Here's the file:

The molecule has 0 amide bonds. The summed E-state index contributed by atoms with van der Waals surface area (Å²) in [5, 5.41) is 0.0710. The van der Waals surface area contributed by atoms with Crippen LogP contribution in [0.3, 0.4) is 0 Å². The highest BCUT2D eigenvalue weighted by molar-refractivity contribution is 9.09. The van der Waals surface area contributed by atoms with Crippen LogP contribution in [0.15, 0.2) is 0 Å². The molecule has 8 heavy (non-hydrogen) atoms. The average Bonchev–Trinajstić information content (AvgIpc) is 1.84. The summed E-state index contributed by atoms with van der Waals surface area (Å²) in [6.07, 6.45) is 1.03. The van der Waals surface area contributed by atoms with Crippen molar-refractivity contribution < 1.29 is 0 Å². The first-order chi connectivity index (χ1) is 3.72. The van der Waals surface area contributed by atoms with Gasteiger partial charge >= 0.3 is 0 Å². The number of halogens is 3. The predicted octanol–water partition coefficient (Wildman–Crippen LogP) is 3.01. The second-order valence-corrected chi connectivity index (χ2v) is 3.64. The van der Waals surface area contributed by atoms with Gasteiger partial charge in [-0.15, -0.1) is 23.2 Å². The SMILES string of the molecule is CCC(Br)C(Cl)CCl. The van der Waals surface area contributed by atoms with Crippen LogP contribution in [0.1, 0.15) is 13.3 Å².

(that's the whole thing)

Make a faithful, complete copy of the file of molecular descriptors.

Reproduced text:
The molecule has 0 amide bonds. The summed E-state index contributed by atoms with van der Waals surface area (Å²) in [5, 5.41) is 0.0710. The van der Waals surface area contributed by atoms with Crippen LogP contribution in [0.3, 0.4) is 0 Å². The highest BCUT2D eigenvalue weighted by molar-refractivity contribution is 9.09. The van der Waals surface area contributed by atoms with Crippen LogP contribution in [0.15, 0.2) is 0 Å². The molecule has 8 heavy (non-hydrogen) atoms. The average Bonchev–Trinajstić information content (AvgIpc) is 1.84. The summed E-state index contributed by atoms with van der Waals surface area (Å²) in [6.07, 6.45) is 1.03. The van der Waals surface area contributed by atoms with Crippen molar-refractivity contribution < 1.29 is 0 Å². The first-order chi connectivity index (χ1) is 3.72. The van der Waals surface area contributed by atoms with Gasteiger partial charge >= 0.3 is 0 Å². The number of halogens is 3. The predicted octanol–water partition coefficient (Wildman–Crippen LogP) is 3.01. The second-order valence-corrected chi connectivity index (χ2v) is 3.64. The van der Waals surface area contributed by atoms with Gasteiger partial charge in [-0.15, -0.1) is 23.2 Å². The SMILES string of the molecule is CCC(Br)C(Cl)CCl. The van der Waals surface area contributed by atoms with Crippen LogP contribution in [0.1, 0.15) is 13.3 Å².